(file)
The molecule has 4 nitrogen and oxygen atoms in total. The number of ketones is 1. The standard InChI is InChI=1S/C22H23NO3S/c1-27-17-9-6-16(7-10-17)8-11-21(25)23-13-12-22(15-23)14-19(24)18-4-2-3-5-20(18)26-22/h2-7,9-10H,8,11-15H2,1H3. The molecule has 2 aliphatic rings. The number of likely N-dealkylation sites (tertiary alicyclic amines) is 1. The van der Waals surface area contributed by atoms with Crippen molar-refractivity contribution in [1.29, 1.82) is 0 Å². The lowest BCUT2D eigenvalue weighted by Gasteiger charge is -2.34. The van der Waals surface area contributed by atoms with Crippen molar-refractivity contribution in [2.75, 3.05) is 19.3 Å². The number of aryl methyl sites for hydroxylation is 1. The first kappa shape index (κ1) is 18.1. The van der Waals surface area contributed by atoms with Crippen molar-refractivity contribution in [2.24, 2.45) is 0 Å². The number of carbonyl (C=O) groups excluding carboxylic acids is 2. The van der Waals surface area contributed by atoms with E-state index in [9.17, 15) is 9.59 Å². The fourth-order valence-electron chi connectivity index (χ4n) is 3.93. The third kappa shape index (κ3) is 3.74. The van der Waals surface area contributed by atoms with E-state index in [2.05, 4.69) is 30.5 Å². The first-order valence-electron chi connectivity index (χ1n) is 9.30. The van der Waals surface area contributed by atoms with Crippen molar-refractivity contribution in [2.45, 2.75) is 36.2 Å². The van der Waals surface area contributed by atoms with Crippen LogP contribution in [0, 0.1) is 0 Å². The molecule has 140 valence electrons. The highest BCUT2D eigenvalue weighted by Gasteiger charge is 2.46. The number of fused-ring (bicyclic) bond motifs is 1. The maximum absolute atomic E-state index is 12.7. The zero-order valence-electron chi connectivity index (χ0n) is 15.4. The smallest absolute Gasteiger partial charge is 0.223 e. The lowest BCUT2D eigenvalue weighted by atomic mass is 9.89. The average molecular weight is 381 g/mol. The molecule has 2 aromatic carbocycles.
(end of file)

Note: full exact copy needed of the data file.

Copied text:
The molecule has 4 nitrogen and oxygen atoms in total. The number of ketones is 1. The standard InChI is InChI=1S/C22H23NO3S/c1-27-17-9-6-16(7-10-17)8-11-21(25)23-13-12-22(15-23)14-19(24)18-4-2-3-5-20(18)26-22/h2-7,9-10H,8,11-15H2,1H3. The molecule has 2 aliphatic rings. The number of likely N-dealkylation sites (tertiary alicyclic amines) is 1. The van der Waals surface area contributed by atoms with Crippen molar-refractivity contribution in [1.29, 1.82) is 0 Å². The lowest BCUT2D eigenvalue weighted by Gasteiger charge is -2.34. The van der Waals surface area contributed by atoms with Crippen molar-refractivity contribution in [2.75, 3.05) is 19.3 Å². The number of aryl methyl sites for hydroxylation is 1. The first kappa shape index (κ1) is 18.1. The van der Waals surface area contributed by atoms with Crippen molar-refractivity contribution in [2.24, 2.45) is 0 Å². The number of carbonyl (C=O) groups excluding carboxylic acids is 2. The van der Waals surface area contributed by atoms with E-state index in [9.17, 15) is 9.59 Å². The fourth-order valence-electron chi connectivity index (χ4n) is 3.93. The third kappa shape index (κ3) is 3.74. The van der Waals surface area contributed by atoms with E-state index in [2.05, 4.69) is 30.5 Å². The first-order valence-electron chi connectivity index (χ1n) is 9.30. The van der Waals surface area contributed by atoms with Crippen molar-refractivity contribution in [2.45, 2.75) is 36.2 Å². The van der Waals surface area contributed by atoms with Crippen LogP contribution in [0, 0.1) is 0 Å². The molecule has 140 valence electrons. The highest BCUT2D eigenvalue weighted by Gasteiger charge is 2.46. The number of fused-ring (bicyclic) bond motifs is 1. The maximum absolute atomic E-state index is 12.7. The zero-order valence-electron chi connectivity index (χ0n) is 15.4. The smallest absolute Gasteiger partial charge is 0.223 e. The lowest BCUT2D eigenvalue weighted by atomic mass is 9.89. The average molecular weight is 381 g/mol. The molecule has 2 aromatic carbocycles.